Indonesia’s geothermal power possibilitiesDecember 28, 2017
Hendra Soetjipto Tan, Star Energy Geothermal Salak-Darajat's (SEGS/SEGD) president-director, talks to TOGY about the company’s ongoing developments and geothermal aspirations. Star Energy, operates in Indonesia’s energy sector as one of the largest geothermal companies in the world producing 875 MW of electricity.
Established in 2004, Star Energy Geothermal’s first acquisition was the 110-MW Wayang Windu Geothermal Power Plant. The global fall in oil prices has highlighted the need for countries dependent on hydrocarbons to diversify. Geothermal resources present an interesting, renewable opportunity for Indonesia.
Tan also discussed the challenges associated with growing Indonesia’s energy output. Most TOGY interviews are published exclusively on our business intelligence platform TOGYiN, but you can find the full interview with Hendra Soetjipto Tan below.
• On targeting geothermal: “The target is different from oil and gas. We target steam, which means we need to penetrate the fractures. The steam must have enough pressure so that it can flow through the pipeline all the way to our power plant, and it should have enough enthalpy in which to rotate our steam turbine and generator.”
• On reaching 1.2 GW: “It is a very challenging target for us to grow to 1.2 GW in 10 years. From our three geothermal assets, we generate 227 MW from Wayang Windu, 377 MW from Salak and 271 from Darajat. That adds up to 875 MW and that is where we are today. To grow to 1.2 GW, we will expand the capacity of current geothermal assets and develop two new concessions: Hamiding in the Maluku Islands and South Sekincau in Sumatra. Both areas have very big resources and are among the best geothermal resources available in Indonesia.”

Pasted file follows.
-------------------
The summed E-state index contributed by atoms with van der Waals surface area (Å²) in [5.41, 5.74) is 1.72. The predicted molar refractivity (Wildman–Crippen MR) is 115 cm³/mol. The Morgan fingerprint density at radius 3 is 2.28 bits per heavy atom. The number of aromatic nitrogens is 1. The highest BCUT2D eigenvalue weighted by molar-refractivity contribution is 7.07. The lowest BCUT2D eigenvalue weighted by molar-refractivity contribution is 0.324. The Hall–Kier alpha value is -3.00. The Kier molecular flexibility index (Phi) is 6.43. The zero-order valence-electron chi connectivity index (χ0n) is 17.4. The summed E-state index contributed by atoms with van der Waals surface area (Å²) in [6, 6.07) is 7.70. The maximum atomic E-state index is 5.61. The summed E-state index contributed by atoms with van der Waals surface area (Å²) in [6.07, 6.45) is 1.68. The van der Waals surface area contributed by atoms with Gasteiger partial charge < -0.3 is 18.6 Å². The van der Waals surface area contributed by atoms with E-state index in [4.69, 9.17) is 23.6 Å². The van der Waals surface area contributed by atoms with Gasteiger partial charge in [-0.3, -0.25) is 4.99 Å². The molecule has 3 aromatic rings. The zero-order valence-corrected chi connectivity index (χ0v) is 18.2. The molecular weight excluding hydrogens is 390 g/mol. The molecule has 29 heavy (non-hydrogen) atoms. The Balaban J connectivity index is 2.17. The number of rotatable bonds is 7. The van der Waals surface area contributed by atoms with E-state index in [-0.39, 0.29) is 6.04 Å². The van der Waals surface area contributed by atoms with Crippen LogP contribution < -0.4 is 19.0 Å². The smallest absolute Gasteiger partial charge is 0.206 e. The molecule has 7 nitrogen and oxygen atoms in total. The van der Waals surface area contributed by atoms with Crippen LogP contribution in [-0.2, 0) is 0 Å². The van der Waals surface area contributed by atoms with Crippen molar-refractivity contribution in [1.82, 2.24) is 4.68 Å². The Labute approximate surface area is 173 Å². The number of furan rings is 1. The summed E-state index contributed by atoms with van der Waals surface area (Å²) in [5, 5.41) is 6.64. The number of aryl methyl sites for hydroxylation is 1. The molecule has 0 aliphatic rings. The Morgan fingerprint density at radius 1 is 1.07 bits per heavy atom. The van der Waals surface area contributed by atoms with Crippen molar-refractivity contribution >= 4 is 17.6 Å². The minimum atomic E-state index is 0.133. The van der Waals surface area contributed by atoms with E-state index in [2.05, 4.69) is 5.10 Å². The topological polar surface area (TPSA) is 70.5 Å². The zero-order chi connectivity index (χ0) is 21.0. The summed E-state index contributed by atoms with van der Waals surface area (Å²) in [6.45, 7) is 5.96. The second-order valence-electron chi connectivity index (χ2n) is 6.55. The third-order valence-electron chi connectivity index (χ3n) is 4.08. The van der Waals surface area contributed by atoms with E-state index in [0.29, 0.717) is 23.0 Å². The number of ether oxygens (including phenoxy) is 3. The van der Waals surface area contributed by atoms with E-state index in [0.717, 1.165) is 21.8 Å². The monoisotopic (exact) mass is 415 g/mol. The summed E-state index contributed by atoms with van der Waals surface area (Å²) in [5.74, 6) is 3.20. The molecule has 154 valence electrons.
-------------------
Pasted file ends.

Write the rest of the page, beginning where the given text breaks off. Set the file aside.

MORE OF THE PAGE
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What is the company’s presence in Indonesia?
We began Star Energy Geothermal back in 2004. The first acquisition we made was the 110-MW Wayang Windu geothermal power plant. In 2009, we completed the construction of the second unit, capable of generating 117 MW of electricity. Since then, we have had two more “rights to match” in Hamiding in Maluku Island and South Sekincau in Sumatra.
Can you explain the “right to match”?
Basically, the developer will be asked how much money they will pay and how much they want to spend. We have the right to match anyone’s proposals.
We are going to explore for the Hamiding, so we are currently asking for the PSPE [Assignment of Preliminary Survey and Exploration]. It is basically a direct appointment and commitment to explore and drill a specific number of wells within a certain period of time. Our current commitment is a single 2,000-metre well. Ultimately, we expect to spend USD 8 million-10 million on the project, with USD 5 million-6 million earmarked for drilling.
Are there any drilling requirements specific to geothermal that are different from oil and gas?